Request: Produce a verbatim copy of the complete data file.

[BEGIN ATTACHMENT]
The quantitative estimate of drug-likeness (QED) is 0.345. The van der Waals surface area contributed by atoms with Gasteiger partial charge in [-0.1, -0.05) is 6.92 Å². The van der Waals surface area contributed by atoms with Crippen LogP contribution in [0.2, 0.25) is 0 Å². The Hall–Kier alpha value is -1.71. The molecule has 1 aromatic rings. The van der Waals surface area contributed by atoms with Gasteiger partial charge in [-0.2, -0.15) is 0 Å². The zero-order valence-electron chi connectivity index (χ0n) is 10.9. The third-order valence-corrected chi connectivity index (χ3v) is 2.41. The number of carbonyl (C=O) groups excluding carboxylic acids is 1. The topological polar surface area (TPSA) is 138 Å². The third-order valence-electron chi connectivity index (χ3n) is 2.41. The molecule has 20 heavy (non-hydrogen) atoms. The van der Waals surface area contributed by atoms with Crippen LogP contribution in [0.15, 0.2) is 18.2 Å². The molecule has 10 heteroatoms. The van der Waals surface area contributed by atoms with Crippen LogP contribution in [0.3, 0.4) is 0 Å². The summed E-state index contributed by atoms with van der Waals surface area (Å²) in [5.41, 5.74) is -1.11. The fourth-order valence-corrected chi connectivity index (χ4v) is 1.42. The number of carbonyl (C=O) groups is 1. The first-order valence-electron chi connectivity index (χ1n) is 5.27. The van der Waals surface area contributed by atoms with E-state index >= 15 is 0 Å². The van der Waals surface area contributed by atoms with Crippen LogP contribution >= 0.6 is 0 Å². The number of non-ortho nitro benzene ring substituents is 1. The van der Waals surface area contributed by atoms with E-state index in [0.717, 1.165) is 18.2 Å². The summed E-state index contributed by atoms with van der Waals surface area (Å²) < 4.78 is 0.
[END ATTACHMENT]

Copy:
The quantitative estimate of drug-likeness (QED) is 0.345. The van der Waals surface area contributed by atoms with Gasteiger partial charge in [-0.1, -0.05) is 6.92 Å². The van der Waals surface area contributed by atoms with Crippen LogP contribution in [0.2, 0.25) is 0 Å². The Hall–Kier alpha value is -1.71. The molecule has 1 aromatic rings. The van der Waals surface area contributed by atoms with Gasteiger partial charge in [-0.2, -0.15) is 0 Å². The zero-order valence-electron chi connectivity index (χ0n) is 10.9. The third-order valence-corrected chi connectivity index (χ3v) is 2.41. The number of carbonyl (C=O) groups excluding carboxylic acids is 1. The topological polar surface area (TPSA) is 138 Å². The third-order valence-electron chi connectivity index (χ3n) is 2.41. The molecule has 20 heavy (non-hydrogen) atoms. The van der Waals surface area contributed by atoms with Crippen LogP contribution in [0.15, 0.2) is 18.2 Å². The molecule has 10 heteroatoms. The van der Waals surface area contributed by atoms with Crippen LogP contribution in [0.3, 0.4) is 0 Å². The summed E-state index contributed by atoms with van der Waals surface area (Å²) in [5.41, 5.74) is -1.11. The fourth-order valence-corrected chi connectivity index (χ4v) is 1.42. The number of carbonyl (C=O) groups is 1. The first-order valence-electron chi connectivity index (χ1n) is 5.27. The van der Waals surface area contributed by atoms with E-state index >= 15 is 0 Å². The van der Waals surface area contributed by atoms with Crippen LogP contribution >= 0.6 is 0 Å². The number of non-ortho nitro benzene ring substituents is 1. The van der Waals surface area contributed by atoms with E-state index in [0.717, 1.165) is 18.2 Å². The summed E-state index contributed by atoms with van der Waals surface area (Å²) < 4.78 is 0.